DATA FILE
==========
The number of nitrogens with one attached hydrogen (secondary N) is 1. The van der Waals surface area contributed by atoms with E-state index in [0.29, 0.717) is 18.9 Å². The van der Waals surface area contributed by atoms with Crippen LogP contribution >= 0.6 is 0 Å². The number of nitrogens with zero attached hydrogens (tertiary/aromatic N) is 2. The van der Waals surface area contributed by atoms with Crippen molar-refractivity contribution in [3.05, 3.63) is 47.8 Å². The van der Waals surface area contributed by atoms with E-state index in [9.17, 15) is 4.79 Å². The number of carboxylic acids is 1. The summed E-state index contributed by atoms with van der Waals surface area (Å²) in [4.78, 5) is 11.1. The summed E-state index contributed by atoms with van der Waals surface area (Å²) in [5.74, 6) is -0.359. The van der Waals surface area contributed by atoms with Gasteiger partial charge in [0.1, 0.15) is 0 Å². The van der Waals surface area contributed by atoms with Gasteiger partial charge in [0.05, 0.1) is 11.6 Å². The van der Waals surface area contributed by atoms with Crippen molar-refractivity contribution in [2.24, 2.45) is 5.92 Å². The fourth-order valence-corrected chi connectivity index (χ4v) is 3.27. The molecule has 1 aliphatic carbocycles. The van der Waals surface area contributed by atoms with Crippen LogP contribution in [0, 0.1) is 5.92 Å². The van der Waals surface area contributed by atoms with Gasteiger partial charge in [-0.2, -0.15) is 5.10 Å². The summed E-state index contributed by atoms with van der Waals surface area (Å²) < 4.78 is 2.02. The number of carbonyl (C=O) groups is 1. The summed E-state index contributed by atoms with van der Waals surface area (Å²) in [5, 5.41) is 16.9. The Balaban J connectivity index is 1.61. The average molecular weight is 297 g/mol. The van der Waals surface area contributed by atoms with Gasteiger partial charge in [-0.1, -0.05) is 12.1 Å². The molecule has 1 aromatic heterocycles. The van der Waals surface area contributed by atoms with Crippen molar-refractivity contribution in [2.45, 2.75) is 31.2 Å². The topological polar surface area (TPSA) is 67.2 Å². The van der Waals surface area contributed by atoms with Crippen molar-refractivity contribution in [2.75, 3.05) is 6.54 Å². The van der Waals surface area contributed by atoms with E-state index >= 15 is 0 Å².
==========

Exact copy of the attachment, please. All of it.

The number of nitrogens with one attached hydrogen (secondary N) is 1. The van der Waals surface area contributed by atoms with E-state index in [0.29, 0.717) is 18.9 Å². The van der Waals surface area contributed by atoms with Crippen LogP contribution >= 0.6 is 0 Å². The number of nitrogens with zero attached hydrogens (tertiary/aromatic N) is 2. The van der Waals surface area contributed by atoms with Crippen molar-refractivity contribution in [3.05, 3.63) is 47.8 Å². The van der Waals surface area contributed by atoms with E-state index in [9.17, 15) is 4.79 Å². The number of carboxylic acids is 1. The summed E-state index contributed by atoms with van der Waals surface area (Å²) in [4.78, 5) is 11.1. The summed E-state index contributed by atoms with van der Waals surface area (Å²) in [5.74, 6) is -0.359. The van der Waals surface area contributed by atoms with Gasteiger partial charge in [0.1, 0.15) is 0 Å². The van der Waals surface area contributed by atoms with Gasteiger partial charge in [0.05, 0.1) is 11.6 Å². The van der Waals surface area contributed by atoms with Crippen molar-refractivity contribution in [2.24, 2.45) is 5.92 Å². The fourth-order valence-corrected chi connectivity index (χ4v) is 3.27. The molecule has 1 aliphatic carbocycles. The van der Waals surface area contributed by atoms with Crippen LogP contribution in [0, 0.1) is 5.92 Å². The van der Waals surface area contributed by atoms with Gasteiger partial charge in [-0.2, -0.15) is 5.10 Å². The summed E-state index contributed by atoms with van der Waals surface area (Å²) < 4.78 is 2.02. The number of carbonyl (C=O) groups is 1. The summed E-state index contributed by atoms with van der Waals surface area (Å²) in [5, 5.41) is 16.9. The Balaban J connectivity index is 1.61. The average molecular weight is 297 g/mol. The van der Waals surface area contributed by atoms with Gasteiger partial charge in [-0.1, -0.05) is 12.1 Å². The molecule has 1 aromatic heterocycles. The van der Waals surface area contributed by atoms with Crippen molar-refractivity contribution in [2.45, 2.75) is 31.2 Å². The topological polar surface area (TPSA) is 67.2 Å². The van der Waals surface area contributed by atoms with Crippen molar-refractivity contribution in [2.75, 3.05) is 6.54 Å². The van der Waals surface area contributed by atoms with E-state index >= 15 is 0 Å².